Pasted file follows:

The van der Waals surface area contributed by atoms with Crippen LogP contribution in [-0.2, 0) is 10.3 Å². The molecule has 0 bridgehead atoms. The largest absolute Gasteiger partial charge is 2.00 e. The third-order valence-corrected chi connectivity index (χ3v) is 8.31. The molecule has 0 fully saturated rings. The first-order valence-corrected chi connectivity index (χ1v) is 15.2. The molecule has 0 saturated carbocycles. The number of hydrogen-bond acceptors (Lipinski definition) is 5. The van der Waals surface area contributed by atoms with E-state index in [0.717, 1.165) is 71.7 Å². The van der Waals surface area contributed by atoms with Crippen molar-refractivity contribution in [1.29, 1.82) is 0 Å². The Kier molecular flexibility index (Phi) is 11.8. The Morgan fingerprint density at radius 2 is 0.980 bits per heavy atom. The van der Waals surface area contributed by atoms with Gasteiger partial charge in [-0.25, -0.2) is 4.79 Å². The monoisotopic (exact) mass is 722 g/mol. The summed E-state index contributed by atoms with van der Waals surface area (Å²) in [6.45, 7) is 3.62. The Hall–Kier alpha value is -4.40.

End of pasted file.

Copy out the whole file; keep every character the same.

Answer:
The van der Waals surface area contributed by atoms with Crippen LogP contribution in [-0.2, 0) is 10.3 Å². The molecule has 0 bridgehead atoms. The largest absolute Gasteiger partial charge is 2.00 e. The third-order valence-corrected chi connectivity index (χ3v) is 8.31. The molecule has 0 fully saturated rings. The first-order valence-corrected chi connectivity index (χ1v) is 15.2. The molecule has 0 saturated carbocycles. The number of hydrogen-bond acceptors (Lipinski definition) is 5. The van der Waals surface area contributed by atoms with E-state index in [0.717, 1.165) is 71.7 Å². The van der Waals surface area contributed by atoms with Crippen molar-refractivity contribution in [1.29, 1.82) is 0 Å². The Kier molecular flexibility index (Phi) is 11.8. The Morgan fingerprint density at radius 2 is 0.980 bits per heavy atom. The van der Waals surface area contributed by atoms with Gasteiger partial charge in [-0.25, -0.2) is 4.79 Å². The monoisotopic (exact) mass is 722 g/mol. The summed E-state index contributed by atoms with van der Waals surface area (Å²) in [6.45, 7) is 3.62. The Hall–Kier alpha value is -4.40.